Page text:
As a resident at Barton Road, I've participated in annual Neighborhood Clean Up Day but everyday I make efforts to keep the grounds near my unit clear of debris. Pride in my yard is one of my passions, so I enjoy keeping a garden and looking out for the animals that share my neighborhood. I recently played adopted mother to a nest of Robin eggs and last year I attempted to save a Mother Turtle's eggs she left behind. I believe that I have a nurturing aura and the wildlife of Wellesley always feel very comfortable in my yard.
I am a regular user of the Wellesley Food Pantry where me and family have an opportunity to eat seasonally, locally, and add more plants to our diet.
Last year with the aid of a generous gift from the Wellesley Municipal Light Department, I switched every bulb at home to LED as well as added outlet energy efficiency plugs around my unit.
In 2011 I was attending MassBay Community College and I was an active member of MASSPIRG Students (Action for a Change). During my time in MASSPIRG I helped expand the following initiatives: Raising $200 for National Hunger Cleanup Day, National Hunger and Homelessness Awareness Week (collecting canned food goods), hosting panel of residents from Pine Street Inn to educate MassBay students on how they can help the hungry and homeless in their local communities.
2. How do you see sustainability and the climate crisis as factors in the development of policy for the Town of Wellesley?
The Board Of Selectmen (BOS) is the Town’s executive body and sets policy and strategic direction for the community. The Town can and should consider sustainability and the climate in every policy decision. Within our town government, the BOS can partner with the Sustainable Energy Committee and the Natural Resources Commission among other boards, in developing policies that include climate considerations. Wellesley is fortunate to have a real depth of community organizations interested in the environment and sustainability who join together and meet regularly through the Green Collaborative. The collaborative and its member organizations are a very effective way for the BOS to reach out to and get feedback from the community at large in developing policies.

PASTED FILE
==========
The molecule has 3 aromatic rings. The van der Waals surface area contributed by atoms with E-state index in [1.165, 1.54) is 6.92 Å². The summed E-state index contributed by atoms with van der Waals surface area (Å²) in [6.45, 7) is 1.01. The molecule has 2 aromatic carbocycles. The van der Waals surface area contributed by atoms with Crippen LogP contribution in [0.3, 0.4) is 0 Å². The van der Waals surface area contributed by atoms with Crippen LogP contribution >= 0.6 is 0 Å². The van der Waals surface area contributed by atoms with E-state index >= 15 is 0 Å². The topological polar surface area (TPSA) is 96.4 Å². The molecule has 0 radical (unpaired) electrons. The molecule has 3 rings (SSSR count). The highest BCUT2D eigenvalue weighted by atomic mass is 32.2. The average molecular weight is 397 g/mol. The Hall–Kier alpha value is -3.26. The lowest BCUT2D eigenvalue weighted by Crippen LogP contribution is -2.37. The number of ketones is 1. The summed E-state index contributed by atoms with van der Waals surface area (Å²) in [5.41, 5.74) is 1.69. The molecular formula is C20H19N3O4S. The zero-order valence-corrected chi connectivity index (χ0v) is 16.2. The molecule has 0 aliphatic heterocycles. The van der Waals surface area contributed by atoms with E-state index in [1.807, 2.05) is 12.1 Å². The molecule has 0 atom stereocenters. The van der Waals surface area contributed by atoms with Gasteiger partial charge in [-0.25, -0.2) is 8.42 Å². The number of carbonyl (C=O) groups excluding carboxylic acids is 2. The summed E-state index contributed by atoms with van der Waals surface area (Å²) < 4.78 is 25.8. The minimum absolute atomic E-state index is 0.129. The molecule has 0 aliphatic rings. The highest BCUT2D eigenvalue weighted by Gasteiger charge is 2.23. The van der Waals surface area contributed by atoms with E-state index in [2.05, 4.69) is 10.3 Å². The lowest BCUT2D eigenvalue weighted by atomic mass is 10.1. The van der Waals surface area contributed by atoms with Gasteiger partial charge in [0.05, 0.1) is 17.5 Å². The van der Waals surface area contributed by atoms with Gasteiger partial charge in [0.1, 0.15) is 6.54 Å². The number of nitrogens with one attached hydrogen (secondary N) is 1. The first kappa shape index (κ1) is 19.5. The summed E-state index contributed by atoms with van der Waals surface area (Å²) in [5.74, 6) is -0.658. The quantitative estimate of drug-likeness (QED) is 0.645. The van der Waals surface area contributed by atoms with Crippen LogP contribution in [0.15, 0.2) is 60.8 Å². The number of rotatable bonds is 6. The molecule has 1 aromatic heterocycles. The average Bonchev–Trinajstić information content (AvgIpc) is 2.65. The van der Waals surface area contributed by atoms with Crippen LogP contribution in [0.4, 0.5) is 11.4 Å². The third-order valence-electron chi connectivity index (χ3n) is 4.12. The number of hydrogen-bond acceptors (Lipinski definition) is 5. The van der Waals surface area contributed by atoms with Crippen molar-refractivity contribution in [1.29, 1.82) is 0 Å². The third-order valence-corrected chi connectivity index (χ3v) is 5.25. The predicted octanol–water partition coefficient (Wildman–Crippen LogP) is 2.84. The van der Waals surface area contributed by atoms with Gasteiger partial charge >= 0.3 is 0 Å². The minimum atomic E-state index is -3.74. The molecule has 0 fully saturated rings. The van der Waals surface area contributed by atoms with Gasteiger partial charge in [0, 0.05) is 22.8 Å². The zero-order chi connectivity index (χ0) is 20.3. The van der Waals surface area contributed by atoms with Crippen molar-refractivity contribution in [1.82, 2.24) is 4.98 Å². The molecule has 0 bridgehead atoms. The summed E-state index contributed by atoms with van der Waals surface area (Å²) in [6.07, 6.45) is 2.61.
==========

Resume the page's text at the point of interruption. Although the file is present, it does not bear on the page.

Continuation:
Outside of the ten square miles of Wellesley is a big country and an even bigger world that may not share our commitment to the environment. I’ve been to China and seen the smoke from factories and the pollution in Beijing.
If we can bring awareness to the citizens of Wellesley we will be taking a big step forward. We can begin by making a difference where we are.
As a town, we already have a great recycling center, and the issues of food and dietary choices can be taught or presented in the schools and through the media and by creating special town initiatives to promote awareness.
Sustainability and energy efficiency will be a part of the building and development of our community. I feel Wellesley can act locally while thinking globally, as we all should. Policy makers are factoring in good health and well-being throughout development of policy.
We should want to use recycled materials or renewable resources when building. We want affordable and clean energy for our entire community. Businesses should receive incentives for their environmentally friendly products or practices. Citizens are being educated more about sustainability and rewarded for their actions to help the environment. Policy may shape the responsibility of individuals to do their share in reducing the carbon footprint in the world.
3. What specific initiatives related to the environment and sustainability should the Board of Selectmen undertake in the upcoming 6 month term?